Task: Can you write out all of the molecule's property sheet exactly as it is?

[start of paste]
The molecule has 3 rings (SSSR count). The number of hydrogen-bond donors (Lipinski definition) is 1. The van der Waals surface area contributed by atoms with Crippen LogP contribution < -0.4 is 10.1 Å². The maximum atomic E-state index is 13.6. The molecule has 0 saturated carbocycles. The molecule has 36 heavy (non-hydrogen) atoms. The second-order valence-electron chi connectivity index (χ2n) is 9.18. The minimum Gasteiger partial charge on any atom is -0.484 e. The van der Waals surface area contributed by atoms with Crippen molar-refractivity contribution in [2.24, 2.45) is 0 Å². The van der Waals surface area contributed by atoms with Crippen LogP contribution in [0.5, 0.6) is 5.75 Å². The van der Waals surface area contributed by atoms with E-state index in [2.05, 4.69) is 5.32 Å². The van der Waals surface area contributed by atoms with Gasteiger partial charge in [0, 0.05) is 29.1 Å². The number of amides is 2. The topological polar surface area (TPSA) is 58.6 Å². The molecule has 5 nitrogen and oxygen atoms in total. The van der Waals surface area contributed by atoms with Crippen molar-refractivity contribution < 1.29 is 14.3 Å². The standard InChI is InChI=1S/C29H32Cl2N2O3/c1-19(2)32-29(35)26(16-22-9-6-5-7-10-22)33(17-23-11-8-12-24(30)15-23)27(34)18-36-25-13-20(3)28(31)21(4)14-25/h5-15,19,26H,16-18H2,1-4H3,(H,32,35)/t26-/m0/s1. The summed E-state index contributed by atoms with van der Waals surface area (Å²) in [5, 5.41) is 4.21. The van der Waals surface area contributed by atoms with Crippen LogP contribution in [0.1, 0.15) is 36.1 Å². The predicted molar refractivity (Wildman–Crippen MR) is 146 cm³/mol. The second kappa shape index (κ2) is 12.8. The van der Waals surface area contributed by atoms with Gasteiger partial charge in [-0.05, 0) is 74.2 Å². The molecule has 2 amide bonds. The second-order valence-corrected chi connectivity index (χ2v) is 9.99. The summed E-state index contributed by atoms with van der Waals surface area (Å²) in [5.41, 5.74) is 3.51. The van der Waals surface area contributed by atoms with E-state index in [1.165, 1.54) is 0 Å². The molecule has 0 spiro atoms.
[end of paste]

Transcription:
The molecule has 3 rings (SSSR count). The number of hydrogen-bond donors (Lipinski definition) is 1. The van der Waals surface area contributed by atoms with Crippen LogP contribution < -0.4 is 10.1 Å². The maximum atomic E-state index is 13.6. The molecule has 0 saturated carbocycles. The molecule has 36 heavy (non-hydrogen) atoms. The second-order valence-electron chi connectivity index (χ2n) is 9.18. The minimum Gasteiger partial charge on any atom is -0.484 e. The van der Waals surface area contributed by atoms with Crippen molar-refractivity contribution in [2.24, 2.45) is 0 Å². The van der Waals surface area contributed by atoms with Crippen LogP contribution in [0.5, 0.6) is 5.75 Å². The van der Waals surface area contributed by atoms with E-state index in [2.05, 4.69) is 5.32 Å². The van der Waals surface area contributed by atoms with Gasteiger partial charge in [0, 0.05) is 29.1 Å². The number of amides is 2. The topological polar surface area (TPSA) is 58.6 Å². The molecule has 5 nitrogen and oxygen atoms in total. The van der Waals surface area contributed by atoms with Crippen molar-refractivity contribution < 1.29 is 14.3 Å². The standard InChI is InChI=1S/C29H32Cl2N2O3/c1-19(2)32-29(35)26(16-22-9-6-5-7-10-22)33(17-23-11-8-12-24(30)15-23)27(34)18-36-25-13-20(3)28(31)21(4)14-25/h5-15,19,26H,16-18H2,1-4H3,(H,32,35)/t26-/m0/s1. The summed E-state index contributed by atoms with van der Waals surface area (Å²) in [5, 5.41) is 4.21. The van der Waals surface area contributed by atoms with Crippen LogP contribution in [0.1, 0.15) is 36.1 Å². The predicted molar refractivity (Wildman–Crippen MR) is 146 cm³/mol. The second kappa shape index (κ2) is 12.8. The van der Waals surface area contributed by atoms with Gasteiger partial charge in [-0.05, 0) is 74.2 Å². The molecule has 2 amide bonds. The second-order valence-corrected chi connectivity index (χ2v) is 9.99. The summed E-state index contributed by atoms with van der Waals surface area (Å²) in [5.41, 5.74) is 3.51. The van der Waals surface area contributed by atoms with E-state index in [1.165, 1.54) is 0 Å². The molecule has 0 spiro atoms.